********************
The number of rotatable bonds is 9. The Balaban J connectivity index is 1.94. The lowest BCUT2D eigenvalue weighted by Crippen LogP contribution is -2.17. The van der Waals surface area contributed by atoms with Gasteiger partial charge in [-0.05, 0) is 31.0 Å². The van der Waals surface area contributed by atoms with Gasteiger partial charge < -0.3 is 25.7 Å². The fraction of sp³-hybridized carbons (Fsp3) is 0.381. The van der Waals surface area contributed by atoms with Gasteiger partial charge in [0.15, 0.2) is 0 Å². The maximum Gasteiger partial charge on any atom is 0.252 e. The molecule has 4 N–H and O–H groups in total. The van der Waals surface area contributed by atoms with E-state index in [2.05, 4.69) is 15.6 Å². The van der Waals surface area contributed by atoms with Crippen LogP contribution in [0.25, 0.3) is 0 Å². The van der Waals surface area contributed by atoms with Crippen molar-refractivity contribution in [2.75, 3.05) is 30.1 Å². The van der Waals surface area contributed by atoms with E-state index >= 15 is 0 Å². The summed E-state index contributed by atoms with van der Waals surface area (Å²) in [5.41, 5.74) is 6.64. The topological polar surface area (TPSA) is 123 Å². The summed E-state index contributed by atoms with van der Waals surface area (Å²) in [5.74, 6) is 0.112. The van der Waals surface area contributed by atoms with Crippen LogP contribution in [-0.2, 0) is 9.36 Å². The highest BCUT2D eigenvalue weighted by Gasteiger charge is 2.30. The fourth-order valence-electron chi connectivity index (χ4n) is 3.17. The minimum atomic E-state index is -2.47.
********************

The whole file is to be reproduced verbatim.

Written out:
The number of rotatable bonds is 9. The Balaban J connectivity index is 1.94. The lowest BCUT2D eigenvalue weighted by Crippen LogP contribution is -2.17. The van der Waals surface area contributed by atoms with Gasteiger partial charge in [-0.05, 0) is 31.0 Å². The van der Waals surface area contributed by atoms with Gasteiger partial charge < -0.3 is 25.7 Å². The fraction of sp³-hybridized carbons (Fsp3) is 0.381. The van der Waals surface area contributed by atoms with Gasteiger partial charge in [0.15, 0.2) is 0 Å². The maximum Gasteiger partial charge on any atom is 0.252 e. The molecule has 4 N–H and O–H groups in total. The van der Waals surface area contributed by atoms with E-state index in [2.05, 4.69) is 15.6 Å². The van der Waals surface area contributed by atoms with Crippen LogP contribution in [0.25, 0.3) is 0 Å². The van der Waals surface area contributed by atoms with Crippen molar-refractivity contribution in [2.75, 3.05) is 30.1 Å². The van der Waals surface area contributed by atoms with E-state index >= 15 is 0 Å². The summed E-state index contributed by atoms with van der Waals surface area (Å²) in [5.41, 5.74) is 6.64. The topological polar surface area (TPSA) is 123 Å². The summed E-state index contributed by atoms with van der Waals surface area (Å²) in [5.74, 6) is 0.112. The van der Waals surface area contributed by atoms with Crippen LogP contribution in [-0.2, 0) is 9.36 Å². The highest BCUT2D eigenvalue weighted by Gasteiger charge is 2.30. The fourth-order valence-electron chi connectivity index (χ4n) is 3.17. The minimum atomic E-state index is -2.47.